BETHANY, Okla. - A fat blue line painted along the city limits is supposed to help this town's bottom line.
The point of the 18-inch-wide stripe is to make it obvious to shoppers where Bethany ends and neighboring Oklahoma City and Warr Acres begin.
The cash-strapped town, desperate for sales tax dollars, is trying to keep its residents from mistakenly driving outside the jagged city boundaries to dine, shop or get their cars fixed.
"When you shop past the blue line, you're supporting the police and fire departments in Oklahoma City and Warr Acres not Bethany," said City Manager Dan Galloway, one of the brains behind the line. "Before we convince our people they need to shop here, we better make certain they know where Bethany is."
Bethany, population 21,000, can use all the help it can get.
The city hasn't filled 14 staff positions, including two police officers and two firefighters, because it doesn't have the money, Galloway said. Bethany brings in $185 per capita each year in sales tax, compared to $455 in Oklahoma City and about $300 in Warr Acres.
"Things are getting pretty lean," the city manager said.
But, he says, there's proof the blue line gimmick is starting to work.
After the line was painted early this fall, city council members began handing out blue-trimmed window decals to the town's some 300 businesses. The decals, which say "Bethany Means Business," have been spotted in windows and doors all around town and in at least one business a few blocks outside the city limits.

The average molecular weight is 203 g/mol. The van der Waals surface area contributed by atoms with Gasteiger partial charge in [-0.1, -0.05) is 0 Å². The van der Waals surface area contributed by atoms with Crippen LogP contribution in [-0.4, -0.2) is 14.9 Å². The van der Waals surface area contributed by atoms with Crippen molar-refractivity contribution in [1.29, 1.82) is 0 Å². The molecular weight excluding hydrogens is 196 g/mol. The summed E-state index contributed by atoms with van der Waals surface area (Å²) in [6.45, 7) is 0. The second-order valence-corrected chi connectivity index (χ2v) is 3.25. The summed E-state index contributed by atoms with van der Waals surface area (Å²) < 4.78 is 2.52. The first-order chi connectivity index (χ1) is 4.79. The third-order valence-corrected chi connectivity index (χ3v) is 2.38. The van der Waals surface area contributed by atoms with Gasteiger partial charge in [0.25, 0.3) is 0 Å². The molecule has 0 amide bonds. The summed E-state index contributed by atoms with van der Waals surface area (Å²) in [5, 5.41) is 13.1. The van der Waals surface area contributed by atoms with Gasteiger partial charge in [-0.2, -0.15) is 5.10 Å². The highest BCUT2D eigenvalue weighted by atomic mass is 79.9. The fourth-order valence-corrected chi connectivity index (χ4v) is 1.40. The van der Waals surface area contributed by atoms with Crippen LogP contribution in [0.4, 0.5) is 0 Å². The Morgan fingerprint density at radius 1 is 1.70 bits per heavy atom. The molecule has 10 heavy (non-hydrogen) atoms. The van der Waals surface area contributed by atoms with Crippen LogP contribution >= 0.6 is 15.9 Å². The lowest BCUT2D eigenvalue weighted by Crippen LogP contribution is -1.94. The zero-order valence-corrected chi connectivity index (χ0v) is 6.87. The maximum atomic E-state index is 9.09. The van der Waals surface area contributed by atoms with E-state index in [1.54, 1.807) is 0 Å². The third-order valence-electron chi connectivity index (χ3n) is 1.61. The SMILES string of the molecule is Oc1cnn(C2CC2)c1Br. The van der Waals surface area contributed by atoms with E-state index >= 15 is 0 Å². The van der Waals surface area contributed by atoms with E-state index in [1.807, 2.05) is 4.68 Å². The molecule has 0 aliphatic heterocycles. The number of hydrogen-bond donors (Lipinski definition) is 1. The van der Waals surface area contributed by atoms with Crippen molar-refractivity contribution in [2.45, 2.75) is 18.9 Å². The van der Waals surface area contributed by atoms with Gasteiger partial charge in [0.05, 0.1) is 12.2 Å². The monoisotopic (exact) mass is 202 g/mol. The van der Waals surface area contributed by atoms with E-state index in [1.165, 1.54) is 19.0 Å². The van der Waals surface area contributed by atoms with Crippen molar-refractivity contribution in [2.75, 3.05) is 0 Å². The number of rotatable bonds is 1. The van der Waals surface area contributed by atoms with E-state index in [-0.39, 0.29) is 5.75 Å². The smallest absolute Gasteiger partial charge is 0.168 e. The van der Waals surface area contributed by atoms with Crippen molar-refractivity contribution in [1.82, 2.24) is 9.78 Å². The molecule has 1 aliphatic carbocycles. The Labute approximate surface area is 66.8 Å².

A city official counted 27 decals at an Oklahoma City steakhouse on windows, doors and even the food bar. The restaurant reluctantly removed them, saying they had been good for business, Galloway said.
And the line and decals color coordinated with Bethany's blue street signs made the town's northeastern border city a bit nervous. Warr Acres has put up signs near the entrance to Bethany that say, "Warning: Higher Taxes Ahead."
Bethany's city sales tax is 4 percent, compared with 2.5 percent in Warr Acres.
The line is only part of Bethany's plan to break down its anti-business image, which has roots to the early 1900s. The town's original 40 acres were donated to a group associated with the Church of the Nazarene, and the inhabitants prohibited the sale of alcohol or tobacco.
The anti-business attitude remained at least through the 1960s and 1970s, when residents unsuccessfully fought a grocery store that moved to Bethany.
Now the town has evolved, even buying 14 acres of prime real estate with intentions of enticing a hotel and some restaurants. The city also has taken $7,500 out of an economic development fund to hire an Oklahoma City marketing team, whose task is to improve the town's business image.
They intend to emphasize Bethany's historic downtown, just off historic Route 66 and full of antique stores.
"After 60 or 70 years of saying business is not welcome, it's going to take some time to reverse that," said Jeb Reid with the marketing company Big Ideas.
Bethany business owners aren't reporting any huge jumps in income, but they are appreciative of the city's support.
"I think it's wonderful they're doing something," said Mike Kurtz, manager of Auto Pro. "Bethany will need to stay on top of it though, keep encouraging people to spend money for the tax base."
Meanwhile, businesses on the outside of the blue line are hoping people don't notice it.
"We're a pretty busy store," said Dale Bennett, an Oklahoma City clerk just across the line at Dolly Madison Bakery, where many of the customers are from Bethany. "I've never seen where it affects us."
The line will become a lot harder to ignore in the next few weeks, though. City officials are having it painted a brighter blue and 8-feet wide.
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